Thursday, April 12, 2012
According to the trade publication Chinese Restaurant News, there are more Chinese restaurants in the country than Wendy’s, Burger King and McDonald’s franchises combined.
In other words, you could make a compelling case that America’s food is… Chinese food. Or at the very least, adds UC Irvine history Professor Yong Chen, who co-curates The Chinese Restaurant in America at New York City’s Museum of Chinese in the Americas, it’s fundamental to our society’s caloric intake.
“[Chinese food] has become part of our consciousness,” he told the New York Times. “It is quintessentially American.”
Locally, no one does it with quite as much range and value as Happy Dragon. The unassuming spot, quietly located next to a trophy shop and laundromat on Fremont Street in North Monterey, deploys over-the-top Chinese restaurant décor with red lanterns dangling from the ceilings, gold leaf dragons wrapped around a pair of large columns and a statue of Buddha drenched in matching gold. But it’s the bountiful lunchtime menu – offered Monday through Friday from 11am until 2:30pm – that proves to be just as over-the-top, and a major draw for locals-in-the-know. Happy Dragon’s hefty selection of more than 50 lunch specials includes the soup of the day, steamed rice (fried rice or chow mein for an additional $1.75) and fried wontons (dine-in only) for as little as $6.95.
Upon our arrival, a piping-hot cup of egg flower soup is served promptly as a colleague and I peruse the colossal menu and its host of pork, chicken, beef, seafood and vegetarian dishes all less than $10.
I go with the kung pao beef ($6.95), featuring a colorful piles of sliced red and green bell peppers, roasted peanuts, carrots and chili peppers cooked in a cocktail of rice wine, hoisin and oyster sauce. The dish is plenteous in meat and veggies but falls short in the overall heat factor for a dish that usually packs much spice. My buddy goes with a special, asparagus with chicken ($8.95). We agree the dish is unique – and with steamed rice easily enough for two meals – though the overall taste lacks pep.
Vegetarians will like it here: Meat-free delights available every day include Napa cabbage and black mushroom tofu ($9.50) and deep-fried eggplant in fresh lemon or garlic sauce ($8.50). If you’re in the mood for a zesty seafood lunch, Happy Dragon offers squid in black bean sauce ($7.45) and spicy curry prawns ($7.45).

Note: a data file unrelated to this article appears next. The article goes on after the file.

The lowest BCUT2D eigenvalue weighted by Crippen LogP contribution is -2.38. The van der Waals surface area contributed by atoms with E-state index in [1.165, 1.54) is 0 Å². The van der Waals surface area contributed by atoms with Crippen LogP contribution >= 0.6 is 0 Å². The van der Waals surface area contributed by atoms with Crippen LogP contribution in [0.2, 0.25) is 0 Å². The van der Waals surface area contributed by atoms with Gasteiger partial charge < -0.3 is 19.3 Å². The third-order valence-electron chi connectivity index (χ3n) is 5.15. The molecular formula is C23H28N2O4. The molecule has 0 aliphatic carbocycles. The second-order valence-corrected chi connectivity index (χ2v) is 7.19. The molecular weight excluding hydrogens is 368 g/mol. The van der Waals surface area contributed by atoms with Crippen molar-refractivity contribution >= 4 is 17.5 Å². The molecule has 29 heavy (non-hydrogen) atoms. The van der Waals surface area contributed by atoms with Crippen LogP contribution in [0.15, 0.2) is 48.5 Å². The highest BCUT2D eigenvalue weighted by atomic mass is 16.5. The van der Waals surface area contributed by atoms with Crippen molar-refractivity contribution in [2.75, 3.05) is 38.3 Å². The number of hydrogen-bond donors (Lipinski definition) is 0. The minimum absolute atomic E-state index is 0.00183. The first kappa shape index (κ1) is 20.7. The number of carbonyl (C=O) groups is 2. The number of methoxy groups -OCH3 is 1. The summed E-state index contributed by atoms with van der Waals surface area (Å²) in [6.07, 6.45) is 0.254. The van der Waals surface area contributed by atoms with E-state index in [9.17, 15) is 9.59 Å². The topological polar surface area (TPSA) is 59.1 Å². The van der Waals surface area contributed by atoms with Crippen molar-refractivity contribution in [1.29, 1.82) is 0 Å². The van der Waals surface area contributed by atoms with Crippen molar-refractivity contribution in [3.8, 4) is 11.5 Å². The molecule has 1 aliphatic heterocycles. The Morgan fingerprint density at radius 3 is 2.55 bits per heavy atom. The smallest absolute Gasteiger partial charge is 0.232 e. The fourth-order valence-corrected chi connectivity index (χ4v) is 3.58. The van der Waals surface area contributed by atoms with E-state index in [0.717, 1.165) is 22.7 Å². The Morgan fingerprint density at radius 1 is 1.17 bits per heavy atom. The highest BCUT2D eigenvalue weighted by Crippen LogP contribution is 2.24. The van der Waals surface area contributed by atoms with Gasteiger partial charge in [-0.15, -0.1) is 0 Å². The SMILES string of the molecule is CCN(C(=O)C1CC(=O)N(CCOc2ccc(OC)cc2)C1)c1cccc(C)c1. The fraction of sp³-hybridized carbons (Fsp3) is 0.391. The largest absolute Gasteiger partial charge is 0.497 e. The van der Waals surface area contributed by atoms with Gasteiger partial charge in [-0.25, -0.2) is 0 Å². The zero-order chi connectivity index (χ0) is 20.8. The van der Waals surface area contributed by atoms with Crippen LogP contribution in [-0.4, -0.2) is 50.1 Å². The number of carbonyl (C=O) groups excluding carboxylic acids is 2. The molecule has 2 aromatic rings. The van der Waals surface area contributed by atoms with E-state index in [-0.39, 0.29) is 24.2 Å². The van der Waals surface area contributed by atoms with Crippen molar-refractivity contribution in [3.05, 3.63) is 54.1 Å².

Meanwhile, the restaurant’s dinner menu, which unfolds like a mammoth AAA map of California, features literally hundreds of pork, chicken and beef options, as well as 32 vegetarian plates like spicy Mongolian tofu ($9.25) and curry vegetables ($7.95). The value factor of lunch extends into the dinnertime hours with three $27.95 dinner specials for two – which can easily feed a family of four – and four combo dinners for one ($14.95-$15.45), which all come with an egg roll, fried prawns, two main entrees and fried rice. It’s a lot for a little.
A friend and I go for the $27.95 package that includes hot-and-sour soup, eggrolls, fried prawns, Peking spareribs, Kung pao beef and pork-fried rice. We also order general’s chicken ($9.95), Happy Dragon’s version of General Tso’s chicken, after our waitress informs us that it’s one of the most popular items.
The dish is quintessential East-meets-West cuisine: chicken deep fried in a cakey batter and slathered in rich, sweet-and-spicy sauce. It feels more like a dessert than a main course. The Peking spareribs – miniature pork riblets bathed in sweet and sour sauce – are quite tasty, though they’re a tad sweet. The one part of our meal that stands out above everything else is the hot-and-sour soup (also a la carte at $7.25/medium; $8.95/large), one of the most satisfying takes on the classic dish that I’ve tasted thanks to a beautiful auburn-colored broth of white pepper (the hot) and Chinese black vinegar (the sour). It also shares the strength to combat the nastiest of head colds, and the thin slices of pork, shiitake mushrooms, bamboo shoots, tofu strips, egg, lily buds and tree ear fungus create a robust orchestra of texture, flavor and color that eats like a meal.
Another Happy Dragon standout is their barbecue sparerib appetizer ($6.95). The four lean, bone-in pork ribs are served on a bed of crisp shredded lettuce. The best part about these ribs: their smoky flavor born of a semi-sweet dry rub, a welcome shift from the usual dousing of heavy sweet-and-sour sauce. The Szechuan-style green beans ($9.45) have also earned a place in my heart. The simple homily of garlic, ginger, red pepper flakes and soy sauce coats – without saturating – each green bean evenly, giving every bite a tangy and spicy personality.
A note on making your exit: Whether you go for lunch or dinner, there’s no way to avoid leaving without an ample-sized bag of leftovers. But leftover Chinese food is often even better. More good news: The joint is family-owned by longtime locals, and their vast array of reasonably priced dishes can also be delivered to your doorstep. It’s Chinese food news like that that makes me proud to be an American.
HAPPY DRAGON 2329 Fremont St., Monterey • 11am-9:30pm Mon-Fri; 11:30am-9:30pm Sat-Sun. • 372-3541